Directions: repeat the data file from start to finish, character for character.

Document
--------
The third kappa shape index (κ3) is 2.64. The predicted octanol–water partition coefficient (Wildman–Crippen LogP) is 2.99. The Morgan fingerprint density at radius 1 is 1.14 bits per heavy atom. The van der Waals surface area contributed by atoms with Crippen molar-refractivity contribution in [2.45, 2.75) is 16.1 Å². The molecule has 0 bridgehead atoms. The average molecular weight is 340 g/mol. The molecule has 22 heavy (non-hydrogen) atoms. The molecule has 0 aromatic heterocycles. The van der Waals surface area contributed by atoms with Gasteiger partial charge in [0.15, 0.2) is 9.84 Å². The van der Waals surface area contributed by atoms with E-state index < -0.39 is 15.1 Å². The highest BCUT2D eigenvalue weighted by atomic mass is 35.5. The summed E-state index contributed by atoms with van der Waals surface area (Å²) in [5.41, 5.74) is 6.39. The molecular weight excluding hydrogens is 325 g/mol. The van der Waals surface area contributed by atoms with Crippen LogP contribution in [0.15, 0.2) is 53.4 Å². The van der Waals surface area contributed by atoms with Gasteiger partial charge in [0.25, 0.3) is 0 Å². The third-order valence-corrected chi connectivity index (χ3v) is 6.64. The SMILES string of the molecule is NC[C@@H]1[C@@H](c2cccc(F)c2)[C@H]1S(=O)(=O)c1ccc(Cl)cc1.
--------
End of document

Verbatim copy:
The third kappa shape index (κ3) is 2.64. The predicted octanol–water partition coefficient (Wildman–Crippen LogP) is 2.99. The Morgan fingerprint density at radius 1 is 1.14 bits per heavy atom. The van der Waals surface area contributed by atoms with Crippen molar-refractivity contribution in [2.45, 2.75) is 16.1 Å². The molecule has 0 bridgehead atoms. The average molecular weight is 340 g/mol. The molecule has 22 heavy (non-hydrogen) atoms. The molecule has 0 aromatic heterocycles. The van der Waals surface area contributed by atoms with Gasteiger partial charge in [0.15, 0.2) is 9.84 Å². The van der Waals surface area contributed by atoms with E-state index < -0.39 is 15.1 Å². The highest BCUT2D eigenvalue weighted by atomic mass is 35.5. The summed E-state index contributed by atoms with van der Waals surface area (Å²) in [5.41, 5.74) is 6.39. The molecular weight excluding hydrogens is 325 g/mol. The van der Waals surface area contributed by atoms with Crippen LogP contribution in [0.15, 0.2) is 53.4 Å². The van der Waals surface area contributed by atoms with Gasteiger partial charge in [0.25, 0.3) is 0 Å². The third-order valence-corrected chi connectivity index (χ3v) is 6.64. The SMILES string of the molecule is NC[C@@H]1[C@@H](c2cccc(F)c2)[C@H]1S(=O)(=O)c1ccc(Cl)cc1.